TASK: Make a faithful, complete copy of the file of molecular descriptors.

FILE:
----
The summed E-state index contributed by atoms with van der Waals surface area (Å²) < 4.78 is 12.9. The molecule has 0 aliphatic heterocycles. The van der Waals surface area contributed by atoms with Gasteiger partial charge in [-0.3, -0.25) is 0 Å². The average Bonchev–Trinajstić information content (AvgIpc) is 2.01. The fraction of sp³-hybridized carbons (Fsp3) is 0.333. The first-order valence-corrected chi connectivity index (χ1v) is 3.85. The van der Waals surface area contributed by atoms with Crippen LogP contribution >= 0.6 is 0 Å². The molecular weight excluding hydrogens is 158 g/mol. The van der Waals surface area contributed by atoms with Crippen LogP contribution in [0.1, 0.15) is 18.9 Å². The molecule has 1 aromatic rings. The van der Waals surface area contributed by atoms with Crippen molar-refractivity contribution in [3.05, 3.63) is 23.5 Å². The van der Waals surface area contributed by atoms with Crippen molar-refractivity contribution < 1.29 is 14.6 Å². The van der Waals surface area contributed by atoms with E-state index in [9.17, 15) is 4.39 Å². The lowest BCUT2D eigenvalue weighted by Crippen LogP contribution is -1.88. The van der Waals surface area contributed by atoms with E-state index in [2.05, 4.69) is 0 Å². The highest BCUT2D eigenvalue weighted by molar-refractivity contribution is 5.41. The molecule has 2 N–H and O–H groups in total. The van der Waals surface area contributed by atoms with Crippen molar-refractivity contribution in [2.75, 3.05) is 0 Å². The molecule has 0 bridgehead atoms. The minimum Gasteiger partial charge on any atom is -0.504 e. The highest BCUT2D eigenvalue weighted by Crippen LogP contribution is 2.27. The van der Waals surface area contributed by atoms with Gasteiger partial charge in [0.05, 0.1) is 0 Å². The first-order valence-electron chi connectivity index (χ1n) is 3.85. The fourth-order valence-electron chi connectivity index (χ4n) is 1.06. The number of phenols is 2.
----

The summed E-state index contributed by atoms with van der Waals surface area (Å²) < 4.78 is 12.9. The molecule has 0 aliphatic heterocycles. The van der Waals surface area contributed by atoms with Gasteiger partial charge in [-0.3, -0.25) is 0 Å². The average Bonchev–Trinajstić information content (AvgIpc) is 2.01. The fraction of sp³-hybridized carbons (Fsp3) is 0.333. The first-order valence-corrected chi connectivity index (χ1v) is 3.85. The van der Waals surface area contributed by atoms with Crippen LogP contribution >= 0.6 is 0 Å². The molecular weight excluding hydrogens is 158 g/mol. The van der Waals surface area contributed by atoms with Crippen LogP contribution in [0.1, 0.15) is 18.9 Å². The molecule has 1 aromatic rings. The van der Waals surface area contributed by atoms with Crippen molar-refractivity contribution in [3.05, 3.63) is 23.5 Å². The van der Waals surface area contributed by atoms with Crippen molar-refractivity contribution < 1.29 is 14.6 Å². The van der Waals surface area contributed by atoms with E-state index in [9.17, 15) is 4.39 Å². The lowest BCUT2D eigenvalue weighted by Crippen LogP contribution is -1.88. The van der Waals surface area contributed by atoms with E-state index in [2.05, 4.69) is 0 Å². The highest BCUT2D eigenvalue weighted by molar-refractivity contribution is 5.41. The molecule has 2 N–H and O–H groups in total. The van der Waals surface area contributed by atoms with Crippen molar-refractivity contribution in [2.75, 3.05) is 0 Å². The molecule has 0 bridgehead atoms. The minimum Gasteiger partial charge on any atom is -0.504 e. The highest BCUT2D eigenvalue weighted by Crippen LogP contribution is 2.27. The van der Waals surface area contributed by atoms with Gasteiger partial charge in [0.05, 0.1) is 0 Å². The first-order valence-electron chi connectivity index (χ1n) is 3.85. The fourth-order valence-electron chi connectivity index (χ4n) is 1.06. The number of phenols is 2.